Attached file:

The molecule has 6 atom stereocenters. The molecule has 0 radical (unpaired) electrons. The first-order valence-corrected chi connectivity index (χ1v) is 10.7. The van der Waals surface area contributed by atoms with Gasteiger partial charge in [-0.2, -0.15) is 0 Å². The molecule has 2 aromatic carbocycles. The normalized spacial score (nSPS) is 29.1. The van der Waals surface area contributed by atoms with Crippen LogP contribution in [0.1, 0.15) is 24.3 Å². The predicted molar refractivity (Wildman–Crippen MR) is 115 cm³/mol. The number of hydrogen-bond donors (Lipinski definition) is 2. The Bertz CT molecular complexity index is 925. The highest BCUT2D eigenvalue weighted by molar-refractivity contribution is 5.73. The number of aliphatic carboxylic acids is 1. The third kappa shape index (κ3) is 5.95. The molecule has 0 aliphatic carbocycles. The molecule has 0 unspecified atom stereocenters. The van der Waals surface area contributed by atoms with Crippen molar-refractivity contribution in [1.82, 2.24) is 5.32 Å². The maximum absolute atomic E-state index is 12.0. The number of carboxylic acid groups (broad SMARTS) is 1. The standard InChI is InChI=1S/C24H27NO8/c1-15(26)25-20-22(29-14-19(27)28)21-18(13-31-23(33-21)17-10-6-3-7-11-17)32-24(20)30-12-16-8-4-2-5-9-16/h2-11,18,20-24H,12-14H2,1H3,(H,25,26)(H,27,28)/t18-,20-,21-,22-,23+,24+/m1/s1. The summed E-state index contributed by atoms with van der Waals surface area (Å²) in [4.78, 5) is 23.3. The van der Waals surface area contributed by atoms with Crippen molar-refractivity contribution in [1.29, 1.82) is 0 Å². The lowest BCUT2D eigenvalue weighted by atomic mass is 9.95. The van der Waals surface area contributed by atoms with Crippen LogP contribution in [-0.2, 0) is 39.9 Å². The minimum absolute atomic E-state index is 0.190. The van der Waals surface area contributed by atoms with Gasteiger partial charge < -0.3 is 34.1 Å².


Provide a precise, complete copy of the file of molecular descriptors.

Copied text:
The molecule has 6 atom stereocenters. The molecule has 0 radical (unpaired) electrons. The first-order valence-corrected chi connectivity index (χ1v) is 10.7. The van der Waals surface area contributed by atoms with Gasteiger partial charge in [-0.2, -0.15) is 0 Å². The molecule has 2 aromatic carbocycles. The normalized spacial score (nSPS) is 29.1. The van der Waals surface area contributed by atoms with Crippen LogP contribution in [0.1, 0.15) is 24.3 Å². The predicted molar refractivity (Wildman–Crippen MR) is 115 cm³/mol. The number of hydrogen-bond donors (Lipinski definition) is 2. The Bertz CT molecular complexity index is 925. The highest BCUT2D eigenvalue weighted by molar-refractivity contribution is 5.73. The number of aliphatic carboxylic acids is 1. The third kappa shape index (κ3) is 5.95. The molecule has 0 aliphatic carbocycles. The molecule has 0 unspecified atom stereocenters. The van der Waals surface area contributed by atoms with Crippen molar-refractivity contribution in [1.82, 2.24) is 5.32 Å². The maximum absolute atomic E-state index is 12.0. The number of carboxylic acid groups (broad SMARTS) is 1. The standard InChI is InChI=1S/C24H27NO8/c1-15(26)25-20-22(29-14-19(27)28)21-18(13-31-23(33-21)17-10-6-3-7-11-17)32-24(20)30-12-16-8-4-2-5-9-16/h2-11,18,20-24H,12-14H2,1H3,(H,25,26)(H,27,28)/t18-,20-,21-,22-,23+,24+/m1/s1. The summed E-state index contributed by atoms with van der Waals surface area (Å²) in [4.78, 5) is 23.3. The van der Waals surface area contributed by atoms with Crippen molar-refractivity contribution in [1.29, 1.82) is 0 Å². The lowest BCUT2D eigenvalue weighted by atomic mass is 9.95. The van der Waals surface area contributed by atoms with Crippen LogP contribution in [-0.2, 0) is 39.9 Å². The minimum absolute atomic E-state index is 0.190. The van der Waals surface area contributed by atoms with Gasteiger partial charge < -0.3 is 34.1 Å².